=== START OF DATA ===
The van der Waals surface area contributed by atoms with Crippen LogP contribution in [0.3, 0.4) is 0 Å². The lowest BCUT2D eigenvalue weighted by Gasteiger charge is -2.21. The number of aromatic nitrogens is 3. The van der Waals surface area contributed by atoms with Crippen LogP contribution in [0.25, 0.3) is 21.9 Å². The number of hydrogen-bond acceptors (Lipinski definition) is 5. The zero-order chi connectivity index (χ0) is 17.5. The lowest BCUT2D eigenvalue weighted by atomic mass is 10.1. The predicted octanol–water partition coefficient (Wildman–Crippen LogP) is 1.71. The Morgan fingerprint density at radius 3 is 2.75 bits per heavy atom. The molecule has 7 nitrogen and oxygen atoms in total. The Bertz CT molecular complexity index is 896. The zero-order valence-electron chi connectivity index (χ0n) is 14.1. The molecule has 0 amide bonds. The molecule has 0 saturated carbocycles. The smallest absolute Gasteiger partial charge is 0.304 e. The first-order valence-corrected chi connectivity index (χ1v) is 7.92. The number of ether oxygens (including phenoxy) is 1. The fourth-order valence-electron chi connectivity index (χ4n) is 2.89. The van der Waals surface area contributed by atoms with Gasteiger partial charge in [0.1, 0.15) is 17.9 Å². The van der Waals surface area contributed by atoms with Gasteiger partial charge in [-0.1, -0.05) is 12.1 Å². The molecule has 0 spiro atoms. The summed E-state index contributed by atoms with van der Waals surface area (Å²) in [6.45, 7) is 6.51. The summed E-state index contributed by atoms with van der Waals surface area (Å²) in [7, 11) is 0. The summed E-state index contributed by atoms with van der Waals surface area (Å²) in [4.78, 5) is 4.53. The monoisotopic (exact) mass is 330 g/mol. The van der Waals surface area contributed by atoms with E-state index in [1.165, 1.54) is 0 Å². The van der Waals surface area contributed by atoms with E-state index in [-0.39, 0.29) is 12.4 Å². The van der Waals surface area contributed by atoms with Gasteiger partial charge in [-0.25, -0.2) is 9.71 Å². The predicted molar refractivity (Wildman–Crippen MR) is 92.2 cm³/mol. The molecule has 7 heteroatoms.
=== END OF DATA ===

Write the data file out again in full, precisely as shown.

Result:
The van der Waals surface area contributed by atoms with Crippen LogP contribution in [0.3, 0.4) is 0 Å². The lowest BCUT2D eigenvalue weighted by Gasteiger charge is -2.21. The number of aromatic nitrogens is 3. The van der Waals surface area contributed by atoms with Crippen LogP contribution in [0.25, 0.3) is 21.9 Å². The number of hydrogen-bond acceptors (Lipinski definition) is 5. The zero-order chi connectivity index (χ0) is 17.5. The lowest BCUT2D eigenvalue weighted by atomic mass is 10.1. The predicted octanol–water partition coefficient (Wildman–Crippen LogP) is 1.71. The Morgan fingerprint density at radius 3 is 2.75 bits per heavy atom. The molecule has 7 nitrogen and oxygen atoms in total. The Bertz CT molecular complexity index is 896. The zero-order valence-electron chi connectivity index (χ0n) is 14.1. The molecule has 0 amide bonds. The molecule has 0 saturated carbocycles. The smallest absolute Gasteiger partial charge is 0.304 e. The first-order valence-corrected chi connectivity index (χ1v) is 7.92. The number of ether oxygens (including phenoxy) is 1. The fourth-order valence-electron chi connectivity index (χ4n) is 2.89. The van der Waals surface area contributed by atoms with Gasteiger partial charge in [0.1, 0.15) is 17.9 Å². The van der Waals surface area contributed by atoms with Gasteiger partial charge in [-0.1, -0.05) is 12.1 Å². The molecule has 0 spiro atoms. The summed E-state index contributed by atoms with van der Waals surface area (Å²) in [6.45, 7) is 6.51. The summed E-state index contributed by atoms with van der Waals surface area (Å²) in [7, 11) is 0. The summed E-state index contributed by atoms with van der Waals surface area (Å²) in [4.78, 5) is 4.53. The monoisotopic (exact) mass is 330 g/mol. The van der Waals surface area contributed by atoms with E-state index in [1.165, 1.54) is 0 Å². The van der Waals surface area contributed by atoms with E-state index in [-0.39, 0.29) is 12.4 Å². The van der Waals surface area contributed by atoms with Gasteiger partial charge in [-0.25, -0.2) is 9.71 Å². The predicted molar refractivity (Wildman–Crippen MR) is 92.2 cm³/mol. The molecule has 7 heteroatoms.